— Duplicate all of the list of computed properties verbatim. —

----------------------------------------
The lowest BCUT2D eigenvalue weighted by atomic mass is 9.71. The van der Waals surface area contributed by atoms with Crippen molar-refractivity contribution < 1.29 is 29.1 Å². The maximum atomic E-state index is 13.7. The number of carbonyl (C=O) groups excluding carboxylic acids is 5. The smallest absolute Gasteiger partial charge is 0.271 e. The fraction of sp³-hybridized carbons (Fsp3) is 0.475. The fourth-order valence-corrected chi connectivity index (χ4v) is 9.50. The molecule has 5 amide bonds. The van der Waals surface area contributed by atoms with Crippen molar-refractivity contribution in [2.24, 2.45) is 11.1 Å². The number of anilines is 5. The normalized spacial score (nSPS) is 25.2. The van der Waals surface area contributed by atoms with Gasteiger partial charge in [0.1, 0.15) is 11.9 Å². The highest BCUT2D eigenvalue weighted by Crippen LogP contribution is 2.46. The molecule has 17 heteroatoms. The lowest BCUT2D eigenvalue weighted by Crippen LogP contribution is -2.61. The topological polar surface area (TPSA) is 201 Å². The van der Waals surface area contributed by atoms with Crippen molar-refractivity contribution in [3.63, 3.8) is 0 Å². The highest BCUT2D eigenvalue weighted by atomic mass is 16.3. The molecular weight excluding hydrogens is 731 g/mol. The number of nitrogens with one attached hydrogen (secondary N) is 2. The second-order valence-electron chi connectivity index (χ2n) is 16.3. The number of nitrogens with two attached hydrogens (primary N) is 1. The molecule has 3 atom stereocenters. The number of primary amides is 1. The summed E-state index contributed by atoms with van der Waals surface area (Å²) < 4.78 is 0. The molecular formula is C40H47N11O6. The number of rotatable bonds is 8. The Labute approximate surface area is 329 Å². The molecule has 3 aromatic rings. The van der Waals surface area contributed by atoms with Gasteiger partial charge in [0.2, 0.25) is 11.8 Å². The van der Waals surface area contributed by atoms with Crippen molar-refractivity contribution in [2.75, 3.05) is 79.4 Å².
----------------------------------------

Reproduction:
The lowest BCUT2D eigenvalue weighted by atomic mass is 9.71. The van der Waals surface area contributed by atoms with Crippen molar-refractivity contribution < 1.29 is 29.1 Å². The maximum atomic E-state index is 13.7. The number of carbonyl (C=O) groups excluding carboxylic acids is 5. The smallest absolute Gasteiger partial charge is 0.271 e. The fraction of sp³-hybridized carbons (Fsp3) is 0.475. The fourth-order valence-corrected chi connectivity index (χ4v) is 9.50. The molecule has 5 amide bonds. The van der Waals surface area contributed by atoms with Crippen molar-refractivity contribution in [2.24, 2.45) is 11.1 Å². The number of anilines is 5. The normalized spacial score (nSPS) is 25.2. The van der Waals surface area contributed by atoms with Gasteiger partial charge in [0.1, 0.15) is 11.9 Å². The highest BCUT2D eigenvalue weighted by Crippen LogP contribution is 2.46. The molecule has 17 heteroatoms. The lowest BCUT2D eigenvalue weighted by Crippen LogP contribution is -2.61. The topological polar surface area (TPSA) is 201 Å². The van der Waals surface area contributed by atoms with Crippen molar-refractivity contribution in [3.63, 3.8) is 0 Å². The highest BCUT2D eigenvalue weighted by atomic mass is 16.3. The molecular weight excluding hydrogens is 731 g/mol. The number of nitrogens with one attached hydrogen (secondary N) is 2. The second-order valence-electron chi connectivity index (χ2n) is 16.3. The number of nitrogens with two attached hydrogens (primary N) is 1. The molecule has 3 atom stereocenters. The number of primary amides is 1. The summed E-state index contributed by atoms with van der Waals surface area (Å²) < 4.78 is 0. The molecular formula is C40H47N11O6. The number of rotatable bonds is 8. The Labute approximate surface area is 329 Å². The molecule has 3 aromatic rings. The van der Waals surface area contributed by atoms with Gasteiger partial charge in [0.2, 0.25) is 11.8 Å². The van der Waals surface area contributed by atoms with Crippen molar-refractivity contribution in [2.75, 3.05) is 79.4 Å².